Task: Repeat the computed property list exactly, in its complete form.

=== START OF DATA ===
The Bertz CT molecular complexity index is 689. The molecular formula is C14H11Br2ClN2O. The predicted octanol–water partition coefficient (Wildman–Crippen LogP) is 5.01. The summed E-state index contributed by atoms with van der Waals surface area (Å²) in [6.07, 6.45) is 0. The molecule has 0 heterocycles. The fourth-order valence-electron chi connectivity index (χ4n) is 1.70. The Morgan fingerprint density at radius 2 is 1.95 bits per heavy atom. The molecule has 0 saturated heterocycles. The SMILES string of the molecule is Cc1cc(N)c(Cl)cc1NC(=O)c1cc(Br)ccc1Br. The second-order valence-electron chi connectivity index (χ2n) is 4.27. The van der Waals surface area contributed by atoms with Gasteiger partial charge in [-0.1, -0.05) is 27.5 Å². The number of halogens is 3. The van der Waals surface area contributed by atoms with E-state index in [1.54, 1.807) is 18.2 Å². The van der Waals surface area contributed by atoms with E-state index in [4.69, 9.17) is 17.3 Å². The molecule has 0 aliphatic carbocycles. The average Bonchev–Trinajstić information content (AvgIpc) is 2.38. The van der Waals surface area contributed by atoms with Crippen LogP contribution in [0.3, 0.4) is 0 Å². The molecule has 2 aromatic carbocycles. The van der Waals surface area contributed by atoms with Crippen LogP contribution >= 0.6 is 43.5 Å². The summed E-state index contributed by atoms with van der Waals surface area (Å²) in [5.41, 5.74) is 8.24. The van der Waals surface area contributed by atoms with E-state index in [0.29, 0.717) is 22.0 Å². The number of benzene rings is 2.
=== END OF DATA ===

The Bertz CT molecular complexity index is 689. The molecular formula is C14H11Br2ClN2O. The predicted octanol–water partition coefficient (Wildman–Crippen LogP) is 5.01. The summed E-state index contributed by atoms with van der Waals surface area (Å²) in [6.07, 6.45) is 0. The molecule has 0 heterocycles. The fourth-order valence-electron chi connectivity index (χ4n) is 1.70. The Morgan fingerprint density at radius 2 is 1.95 bits per heavy atom. The molecule has 0 saturated heterocycles. The SMILES string of the molecule is Cc1cc(N)c(Cl)cc1NC(=O)c1cc(Br)ccc1Br. The second-order valence-electron chi connectivity index (χ2n) is 4.27. The van der Waals surface area contributed by atoms with Gasteiger partial charge in [-0.1, -0.05) is 27.5 Å². The number of halogens is 3. The van der Waals surface area contributed by atoms with E-state index in [1.54, 1.807) is 18.2 Å². The van der Waals surface area contributed by atoms with E-state index in [4.69, 9.17) is 17.3 Å². The molecule has 0 aliphatic carbocycles. The average Bonchev–Trinajstić information content (AvgIpc) is 2.38. The van der Waals surface area contributed by atoms with Crippen LogP contribution in [0.3, 0.4) is 0 Å². The molecule has 2 aromatic carbocycles. The van der Waals surface area contributed by atoms with Crippen LogP contribution >= 0.6 is 43.5 Å². The summed E-state index contributed by atoms with van der Waals surface area (Å²) in [5.41, 5.74) is 8.24. The van der Waals surface area contributed by atoms with E-state index in [0.29, 0.717) is 22.0 Å². The number of benzene rings is 2.